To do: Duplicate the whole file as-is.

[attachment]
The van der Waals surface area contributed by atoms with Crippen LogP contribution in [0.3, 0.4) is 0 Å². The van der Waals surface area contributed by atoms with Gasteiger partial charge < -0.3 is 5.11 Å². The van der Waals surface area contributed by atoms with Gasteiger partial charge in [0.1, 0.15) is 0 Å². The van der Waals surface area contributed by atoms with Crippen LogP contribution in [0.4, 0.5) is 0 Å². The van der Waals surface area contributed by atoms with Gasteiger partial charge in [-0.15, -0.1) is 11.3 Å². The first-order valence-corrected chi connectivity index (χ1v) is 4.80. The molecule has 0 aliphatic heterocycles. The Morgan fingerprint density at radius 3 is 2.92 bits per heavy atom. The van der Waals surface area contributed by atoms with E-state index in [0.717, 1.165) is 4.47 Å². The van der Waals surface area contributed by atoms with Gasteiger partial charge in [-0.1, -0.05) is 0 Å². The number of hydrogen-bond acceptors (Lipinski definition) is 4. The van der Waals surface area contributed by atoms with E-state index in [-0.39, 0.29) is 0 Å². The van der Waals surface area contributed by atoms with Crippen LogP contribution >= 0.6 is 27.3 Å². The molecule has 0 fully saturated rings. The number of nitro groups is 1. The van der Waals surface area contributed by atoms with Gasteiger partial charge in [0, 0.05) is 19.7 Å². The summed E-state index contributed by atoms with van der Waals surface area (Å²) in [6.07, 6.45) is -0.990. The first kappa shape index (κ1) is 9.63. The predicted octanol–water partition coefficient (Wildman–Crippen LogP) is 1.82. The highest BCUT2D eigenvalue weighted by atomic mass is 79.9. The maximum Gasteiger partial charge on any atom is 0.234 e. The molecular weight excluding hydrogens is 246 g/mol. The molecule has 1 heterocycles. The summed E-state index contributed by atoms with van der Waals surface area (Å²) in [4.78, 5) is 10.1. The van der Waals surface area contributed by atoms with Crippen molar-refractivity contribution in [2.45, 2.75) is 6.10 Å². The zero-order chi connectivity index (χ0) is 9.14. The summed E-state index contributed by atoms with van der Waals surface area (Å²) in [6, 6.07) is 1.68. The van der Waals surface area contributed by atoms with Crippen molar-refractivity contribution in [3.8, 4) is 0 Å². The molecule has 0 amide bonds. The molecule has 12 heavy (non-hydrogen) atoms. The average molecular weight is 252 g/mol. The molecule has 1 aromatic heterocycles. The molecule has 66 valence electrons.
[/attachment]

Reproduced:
The van der Waals surface area contributed by atoms with Crippen LogP contribution in [0.3, 0.4) is 0 Å². The van der Waals surface area contributed by atoms with Gasteiger partial charge < -0.3 is 5.11 Å². The van der Waals surface area contributed by atoms with Gasteiger partial charge in [0.1, 0.15) is 0 Å². The van der Waals surface area contributed by atoms with Crippen LogP contribution in [0.4, 0.5) is 0 Å². The van der Waals surface area contributed by atoms with Gasteiger partial charge in [-0.15, -0.1) is 11.3 Å². The first-order valence-corrected chi connectivity index (χ1v) is 4.80. The molecule has 0 aliphatic heterocycles. The Morgan fingerprint density at radius 3 is 2.92 bits per heavy atom. The van der Waals surface area contributed by atoms with E-state index in [0.717, 1.165) is 4.47 Å². The van der Waals surface area contributed by atoms with Gasteiger partial charge in [-0.1, -0.05) is 0 Å². The number of hydrogen-bond acceptors (Lipinski definition) is 4. The van der Waals surface area contributed by atoms with E-state index in [-0.39, 0.29) is 0 Å². The van der Waals surface area contributed by atoms with Crippen LogP contribution >= 0.6 is 27.3 Å². The molecule has 0 fully saturated rings. The number of nitro groups is 1. The van der Waals surface area contributed by atoms with Gasteiger partial charge in [0, 0.05) is 19.7 Å². The summed E-state index contributed by atoms with van der Waals surface area (Å²) in [6.07, 6.45) is -0.990. The first kappa shape index (κ1) is 9.63. The predicted octanol–water partition coefficient (Wildman–Crippen LogP) is 1.82. The highest BCUT2D eigenvalue weighted by atomic mass is 79.9. The maximum Gasteiger partial charge on any atom is 0.234 e. The molecular weight excluding hydrogens is 246 g/mol. The molecule has 1 heterocycles. The summed E-state index contributed by atoms with van der Waals surface area (Å²) in [4.78, 5) is 10.1. The van der Waals surface area contributed by atoms with Crippen molar-refractivity contribution in [2.45, 2.75) is 6.10 Å². The zero-order chi connectivity index (χ0) is 9.14. The summed E-state index contributed by atoms with van der Waals surface area (Å²) in [6, 6.07) is 1.68. The van der Waals surface area contributed by atoms with Crippen molar-refractivity contribution in [3.8, 4) is 0 Å². The molecule has 0 amide bonds. The molecule has 12 heavy (non-hydrogen) atoms. The average molecular weight is 252 g/mol. The molecule has 1 aromatic heterocycles. The molecule has 66 valence electrons.